As we usher in a new year, Banner Witcoff takes a look back at the top ten PTAB Highlights from 2022. From the showing of error under the Advanced Bionics framework to the effects of transferring parallel litigation, take a look at what caught the eye of your colleagues during 2022:
Hold your horses! The PTAB won’t consider if the Office erred under the Advanced Bionics framework until a definitive determination in the other proceeding has been made. Samsung Electronics. Co., Ltd v. Lynk Labs, Inc., IPR2022-00051, Paper 19 (June 7, 2022) (Tornquist, joined by Chagnon and Raevsky) (granting institution under 35 U.S.C. §325(d) and rejecting the patent owner’s argument that, under the Advanced Bionics framework, institution should be denied because the references and arguments set forth are cumulative of art already being considered by the Board, the PTAB finding that the relevant art had not yet been fully considered in the other IPR such that there is no reference point to determine whether the Office erred).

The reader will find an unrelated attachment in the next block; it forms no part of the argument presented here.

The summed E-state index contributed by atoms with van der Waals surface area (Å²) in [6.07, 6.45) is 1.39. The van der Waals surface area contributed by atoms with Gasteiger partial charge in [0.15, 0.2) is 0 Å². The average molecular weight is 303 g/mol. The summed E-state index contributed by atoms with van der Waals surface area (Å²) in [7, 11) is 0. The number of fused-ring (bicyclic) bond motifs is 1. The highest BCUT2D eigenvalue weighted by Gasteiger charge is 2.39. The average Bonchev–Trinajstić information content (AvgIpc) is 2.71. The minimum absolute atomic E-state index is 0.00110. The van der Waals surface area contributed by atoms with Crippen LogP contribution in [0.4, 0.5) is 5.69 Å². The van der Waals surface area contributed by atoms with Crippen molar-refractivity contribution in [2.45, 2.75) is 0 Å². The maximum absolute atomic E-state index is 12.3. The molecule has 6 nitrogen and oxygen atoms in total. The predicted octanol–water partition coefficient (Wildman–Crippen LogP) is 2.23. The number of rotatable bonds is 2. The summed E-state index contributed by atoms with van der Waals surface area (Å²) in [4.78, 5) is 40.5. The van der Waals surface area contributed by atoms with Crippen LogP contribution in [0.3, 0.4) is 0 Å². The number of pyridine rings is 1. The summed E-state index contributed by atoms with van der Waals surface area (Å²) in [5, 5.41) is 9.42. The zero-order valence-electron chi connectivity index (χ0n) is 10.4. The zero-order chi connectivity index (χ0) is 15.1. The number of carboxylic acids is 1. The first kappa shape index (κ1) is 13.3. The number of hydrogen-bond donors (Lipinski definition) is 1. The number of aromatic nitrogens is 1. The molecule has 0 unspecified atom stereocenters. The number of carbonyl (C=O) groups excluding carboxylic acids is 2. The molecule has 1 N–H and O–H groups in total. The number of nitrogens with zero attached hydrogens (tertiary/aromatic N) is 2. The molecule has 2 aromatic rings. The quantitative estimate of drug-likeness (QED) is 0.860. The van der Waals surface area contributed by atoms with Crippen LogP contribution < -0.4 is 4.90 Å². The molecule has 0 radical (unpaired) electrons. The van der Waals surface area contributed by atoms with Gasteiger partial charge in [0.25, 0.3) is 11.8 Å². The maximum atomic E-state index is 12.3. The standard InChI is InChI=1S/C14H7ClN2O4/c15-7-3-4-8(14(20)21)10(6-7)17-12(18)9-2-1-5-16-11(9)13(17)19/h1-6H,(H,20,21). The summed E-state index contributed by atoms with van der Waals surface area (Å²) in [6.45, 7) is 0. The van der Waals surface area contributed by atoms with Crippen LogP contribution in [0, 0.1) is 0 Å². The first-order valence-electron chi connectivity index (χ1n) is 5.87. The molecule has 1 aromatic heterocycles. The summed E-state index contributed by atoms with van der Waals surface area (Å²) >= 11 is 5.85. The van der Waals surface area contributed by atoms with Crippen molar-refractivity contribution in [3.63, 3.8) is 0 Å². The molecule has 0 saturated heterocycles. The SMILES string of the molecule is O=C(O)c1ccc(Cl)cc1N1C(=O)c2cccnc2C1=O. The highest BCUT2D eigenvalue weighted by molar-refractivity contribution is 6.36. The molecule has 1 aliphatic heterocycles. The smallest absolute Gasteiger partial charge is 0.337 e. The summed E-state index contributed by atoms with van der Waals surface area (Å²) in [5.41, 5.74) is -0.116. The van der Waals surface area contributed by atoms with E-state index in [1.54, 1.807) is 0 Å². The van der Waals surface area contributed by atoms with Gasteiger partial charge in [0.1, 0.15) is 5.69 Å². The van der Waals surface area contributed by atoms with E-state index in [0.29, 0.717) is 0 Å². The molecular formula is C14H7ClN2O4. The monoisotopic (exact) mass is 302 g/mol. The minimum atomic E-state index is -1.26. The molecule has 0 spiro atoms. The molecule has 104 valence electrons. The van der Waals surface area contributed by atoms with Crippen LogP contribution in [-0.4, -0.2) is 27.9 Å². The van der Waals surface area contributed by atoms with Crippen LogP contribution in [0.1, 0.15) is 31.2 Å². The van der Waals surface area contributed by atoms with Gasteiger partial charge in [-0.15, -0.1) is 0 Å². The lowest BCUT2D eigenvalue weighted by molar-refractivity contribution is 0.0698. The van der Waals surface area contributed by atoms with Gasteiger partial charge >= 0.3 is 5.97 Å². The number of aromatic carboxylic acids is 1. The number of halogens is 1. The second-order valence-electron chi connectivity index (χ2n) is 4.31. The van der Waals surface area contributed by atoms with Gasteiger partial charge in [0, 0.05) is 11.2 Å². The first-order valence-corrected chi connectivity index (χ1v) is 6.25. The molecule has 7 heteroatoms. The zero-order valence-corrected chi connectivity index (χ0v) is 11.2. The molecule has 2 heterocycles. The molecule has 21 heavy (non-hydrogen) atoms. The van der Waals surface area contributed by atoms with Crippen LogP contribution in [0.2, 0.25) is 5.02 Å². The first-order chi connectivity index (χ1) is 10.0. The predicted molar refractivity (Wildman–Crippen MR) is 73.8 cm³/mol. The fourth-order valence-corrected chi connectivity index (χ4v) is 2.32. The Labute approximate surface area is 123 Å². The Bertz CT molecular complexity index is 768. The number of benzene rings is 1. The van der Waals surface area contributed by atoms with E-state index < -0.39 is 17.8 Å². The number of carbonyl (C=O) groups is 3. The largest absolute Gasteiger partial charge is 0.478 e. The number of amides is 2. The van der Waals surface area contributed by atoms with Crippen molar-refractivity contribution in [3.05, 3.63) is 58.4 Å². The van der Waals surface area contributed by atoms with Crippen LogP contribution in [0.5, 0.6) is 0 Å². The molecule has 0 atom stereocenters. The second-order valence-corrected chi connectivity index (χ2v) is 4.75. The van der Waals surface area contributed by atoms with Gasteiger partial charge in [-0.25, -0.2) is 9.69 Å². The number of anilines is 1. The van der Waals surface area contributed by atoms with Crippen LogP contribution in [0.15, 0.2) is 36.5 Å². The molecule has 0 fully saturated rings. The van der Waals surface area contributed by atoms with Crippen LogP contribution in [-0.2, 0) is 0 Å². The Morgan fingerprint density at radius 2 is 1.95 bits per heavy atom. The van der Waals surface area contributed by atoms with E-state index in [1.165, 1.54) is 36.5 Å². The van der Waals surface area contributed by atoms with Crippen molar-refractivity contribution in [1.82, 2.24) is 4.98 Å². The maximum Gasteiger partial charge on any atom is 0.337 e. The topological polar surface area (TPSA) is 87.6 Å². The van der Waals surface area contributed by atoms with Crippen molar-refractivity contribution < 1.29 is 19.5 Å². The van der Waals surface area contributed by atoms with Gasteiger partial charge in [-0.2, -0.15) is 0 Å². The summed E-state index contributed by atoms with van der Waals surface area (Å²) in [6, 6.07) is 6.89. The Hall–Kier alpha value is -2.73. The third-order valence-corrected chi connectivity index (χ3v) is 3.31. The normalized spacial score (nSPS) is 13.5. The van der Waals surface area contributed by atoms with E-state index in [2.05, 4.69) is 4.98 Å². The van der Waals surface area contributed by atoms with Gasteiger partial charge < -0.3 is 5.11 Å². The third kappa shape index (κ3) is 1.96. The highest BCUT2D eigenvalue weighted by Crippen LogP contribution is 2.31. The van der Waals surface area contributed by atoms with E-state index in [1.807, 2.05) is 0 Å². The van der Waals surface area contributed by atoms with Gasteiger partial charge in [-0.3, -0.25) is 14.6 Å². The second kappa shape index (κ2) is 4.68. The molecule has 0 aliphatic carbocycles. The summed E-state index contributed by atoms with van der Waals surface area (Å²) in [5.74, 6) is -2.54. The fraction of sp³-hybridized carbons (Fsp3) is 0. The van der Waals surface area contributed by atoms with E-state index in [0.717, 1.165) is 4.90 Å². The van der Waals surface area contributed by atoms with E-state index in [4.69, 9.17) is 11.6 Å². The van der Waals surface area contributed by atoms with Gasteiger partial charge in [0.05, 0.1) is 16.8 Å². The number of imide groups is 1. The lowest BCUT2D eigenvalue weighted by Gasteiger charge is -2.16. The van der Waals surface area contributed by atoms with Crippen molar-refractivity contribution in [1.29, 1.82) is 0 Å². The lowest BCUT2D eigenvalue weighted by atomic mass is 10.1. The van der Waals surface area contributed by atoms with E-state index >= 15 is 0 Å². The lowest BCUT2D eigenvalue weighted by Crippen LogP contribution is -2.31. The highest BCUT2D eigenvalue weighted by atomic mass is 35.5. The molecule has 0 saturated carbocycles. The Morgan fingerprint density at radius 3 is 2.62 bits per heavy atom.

No two bites at the PTAB apple. Home Depot USA, Inc. v. Lynk Labs, Inc., IPR2022-00143, Paper 17 (May 27, 2022) (Ullagaddi, joined by Tornquist and Raevsky) (denying institution of an IPR under § 314(a) because there was a post-grant review (PGR) applying the same prior art combinations that had already been instituted, explaining that instituting both the PGR and the IPR could lead to potentially inconsistent records on identical prior art challenges).
Second chance but same result: institution denied. Google LLC v. EcoFactor, Inc., IPR2021-01578, Paper 15 (September 23, 2022) (Howard, joined by Derrick and Abraham) (initial discretionary denial lifted in view of intervening guidance from the Director, but Petition denied on the merits because the asserted art is missing a required claim limitation and Petitioner’s non-industry evidence in response (primarily prosecution history and ITC rulings) is not persuasive).